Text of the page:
In any event, I went looking for a different copy of the Forme of Cury, because I'm relatively certain that the one scanned in at the link above was written by an absolute idiot who believes a lot of things (like, rich people didn't eat beans) that just don't make any sense. Failing that, I took a look at a reference to the Form of Cury in Karen Hess' appendix to Martha Washington's Booke of Cookery. It was an interesting enough essay for me to get my lazy butt out of the rocker, walk across the room, and pull the book off the shelf to read it. And now, I'm going to share little bits and pieces with you, because if that never-to-be-sufficiently-damned Theophano had bothered to do the _least_ amount of reading about cookbooks, she would have run across Karen Hess, who could have set her straight about manuscript cookbooks. Oh, and Aresty's book _The Delectable Past_ has arrived. Hopestill Brett is listed in her catalog, and there's a brief paragraph about her booke, mentioning the dowry list (ha!) as being pinned (ha! ha!) to an early page. So it _really was_ a legal document. I knew it. Gah!

Karen Hess begins with a physical description of the manuscript book (this book is also described in Theophano, and let's just say Theophano swallowed a load of horse pucky about this thing, too), putting it firmly in the context of similar manuscripts of the era -- you know, the way history is _supposed_ to work. She notes that a wealthy household would typically have two books, one for the kitchen and one for the stillroom. Households a notch down would have both books copied into a single volume by a daughter when she went to her own household. Ha! Working documents! I knew it! Grrrr. In this case, the cookbook started from one end, and stillroom book started from the other (upside down from the cookbook, like those Ace doubles, for you sf fans out there), preceded by the indices for both books. In the middle were originally blank pages that acquired more recipes and notes over time. When the daughter(s) of the woman who owned this copy were about to run their own household, they would have copied the whole thing. Hess notes that the layout of the recipes suggests the book was carefully copied line by line, mimicking an earlier ms. One recipe per page (unless it was too long), etc.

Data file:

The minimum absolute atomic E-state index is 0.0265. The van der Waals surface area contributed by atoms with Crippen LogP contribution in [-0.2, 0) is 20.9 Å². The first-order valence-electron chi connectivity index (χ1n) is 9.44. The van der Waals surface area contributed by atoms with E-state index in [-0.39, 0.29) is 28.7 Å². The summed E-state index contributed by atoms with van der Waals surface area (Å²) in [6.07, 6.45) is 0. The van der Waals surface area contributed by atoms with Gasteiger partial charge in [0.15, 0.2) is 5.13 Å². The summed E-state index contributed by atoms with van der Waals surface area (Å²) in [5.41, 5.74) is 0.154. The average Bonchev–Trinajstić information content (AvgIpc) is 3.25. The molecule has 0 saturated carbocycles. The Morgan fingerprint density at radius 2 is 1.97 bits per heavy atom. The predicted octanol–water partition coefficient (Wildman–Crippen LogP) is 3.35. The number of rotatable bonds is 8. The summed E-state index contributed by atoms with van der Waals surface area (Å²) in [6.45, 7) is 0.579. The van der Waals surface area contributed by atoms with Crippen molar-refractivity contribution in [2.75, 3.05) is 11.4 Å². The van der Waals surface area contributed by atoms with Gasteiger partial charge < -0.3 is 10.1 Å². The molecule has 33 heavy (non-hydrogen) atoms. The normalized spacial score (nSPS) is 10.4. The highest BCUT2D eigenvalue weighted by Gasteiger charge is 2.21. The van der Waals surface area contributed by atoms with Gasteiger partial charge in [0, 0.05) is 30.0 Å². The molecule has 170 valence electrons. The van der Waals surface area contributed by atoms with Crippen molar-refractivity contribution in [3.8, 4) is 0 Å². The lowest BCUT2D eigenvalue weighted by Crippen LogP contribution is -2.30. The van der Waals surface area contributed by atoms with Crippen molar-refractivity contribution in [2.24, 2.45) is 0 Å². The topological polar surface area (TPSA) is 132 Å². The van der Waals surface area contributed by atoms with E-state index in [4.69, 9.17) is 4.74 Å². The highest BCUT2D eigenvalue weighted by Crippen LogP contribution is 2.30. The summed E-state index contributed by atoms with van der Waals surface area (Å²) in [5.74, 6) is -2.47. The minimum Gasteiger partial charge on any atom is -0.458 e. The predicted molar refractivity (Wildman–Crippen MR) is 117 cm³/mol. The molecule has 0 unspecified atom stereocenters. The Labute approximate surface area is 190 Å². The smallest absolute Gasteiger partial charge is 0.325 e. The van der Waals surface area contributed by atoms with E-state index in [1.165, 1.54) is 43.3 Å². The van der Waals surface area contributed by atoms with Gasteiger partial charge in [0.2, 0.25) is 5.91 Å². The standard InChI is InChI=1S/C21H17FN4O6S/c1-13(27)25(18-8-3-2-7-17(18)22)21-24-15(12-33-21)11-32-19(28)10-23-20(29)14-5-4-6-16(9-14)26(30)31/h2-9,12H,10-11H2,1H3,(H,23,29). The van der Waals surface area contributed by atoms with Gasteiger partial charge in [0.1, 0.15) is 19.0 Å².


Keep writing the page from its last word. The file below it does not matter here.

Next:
Hess then goes on to describe the history of manuscript cookbooks, starting with the Forme of Cury, and how this clutch of things were really virtually identical and all from noble households. As gentry households wanted to be like noble households, they, too, put together manuscript cookbooks, but they were accretive -- collections of recipes put together over a lifetime, and then copied by daughters, each generation adding to them. Very, very different from the noble manuscripts, further evidence (not that we needed it) that Hopestill Brett was _not_ noble.

Hess then goes on to explain how accretions would be carried through in later generations: when the book was copied, those accretions would be placed in the appropriate section, and the index would be modified. She also explains how you can spot errors that were introduced, even when the book is written in a single hand, and how you can make some guesses as to age and region based on dialect and ingredients, based on when, say, chocolate showed up.

It's hard not to conclude that Theophano's long discussion of scribal publication has to be the wrong explanation for the fair copy manuscript cookbooks she was looking at. Which means _another_ big chunk of _Eat My Words_ utterly failed to capture what life was like for women in earlier centuries.